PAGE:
What you need to know
- Apple has frozen updates on thousands of games on the App Store in China.
- The move follows government pressure to comply with local regulations.
- Game developers are supposed to have an official license from regulators to put their games on the App Store.
Apple has reportedly frozen updates on thousands of mobile games on the App Store in China following pressure from the Chinese government over licenses.
Apple has frozen updates for tens of thousands of mobile games on its App Store in China, as it faces increasing government pressure to comply with local regulations.
The report notes that developers require an official license from Chinese regulators in order to put their games on the App Store, but that up until this point, Apple had allowed games to be downloaded from the App Store whilst developers waited for their licenses to be approved.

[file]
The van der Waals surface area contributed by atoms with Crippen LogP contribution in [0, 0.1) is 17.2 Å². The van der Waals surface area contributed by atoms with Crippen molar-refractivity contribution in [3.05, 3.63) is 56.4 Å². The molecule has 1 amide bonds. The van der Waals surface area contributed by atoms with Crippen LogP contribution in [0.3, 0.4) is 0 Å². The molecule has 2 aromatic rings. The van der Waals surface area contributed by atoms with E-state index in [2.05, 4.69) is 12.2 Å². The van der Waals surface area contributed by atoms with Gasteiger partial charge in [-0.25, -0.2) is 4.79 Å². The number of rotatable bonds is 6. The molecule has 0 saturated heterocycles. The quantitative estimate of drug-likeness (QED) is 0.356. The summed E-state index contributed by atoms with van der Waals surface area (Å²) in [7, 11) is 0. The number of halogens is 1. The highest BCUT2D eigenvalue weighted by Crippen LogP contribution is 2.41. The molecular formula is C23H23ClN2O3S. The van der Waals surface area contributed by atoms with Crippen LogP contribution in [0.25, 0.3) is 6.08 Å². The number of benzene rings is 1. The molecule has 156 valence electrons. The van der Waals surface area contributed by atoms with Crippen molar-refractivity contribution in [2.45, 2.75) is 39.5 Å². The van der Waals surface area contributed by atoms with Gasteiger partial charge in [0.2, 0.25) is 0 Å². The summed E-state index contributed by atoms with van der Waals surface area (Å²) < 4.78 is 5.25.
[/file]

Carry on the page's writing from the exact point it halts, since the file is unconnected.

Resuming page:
In February, Apple warned developers that this would change as of June 30. Now, it has told developers that they cannot update their games without a license. According to the report:
Some app developers have stopped serving China users in anticipation of Apple's rule change. Gaming group Electronic Arts posted an in-game notice telling users of Star Wars: Galaxy of Heroes it expected its app to be taken down, and that it would stop providing in-app purchases in the meantime.
According to the report, analysts and lawyers believe that China has stepped up enforcement of this measure amidst "broader tensions between Washington and Beijing". One consultant group told FT that "no one is entirely clear" how Apple had managed to avoid the 2016 rule for so long, but that the timing of this move when considering the US-China trade war was "suspicious."
According to that source, the move could cost Apple up to $879 million in lost sales. Apple has 60,000 games on the App Store that are either paid or offer in-app-purchases, however only 43,000 licenses have been issued by regulators since 2010, and just over 1,500 were granted last year.
The report suggests that it would be small game developers, rather than Apple who would be "hurt most by the move."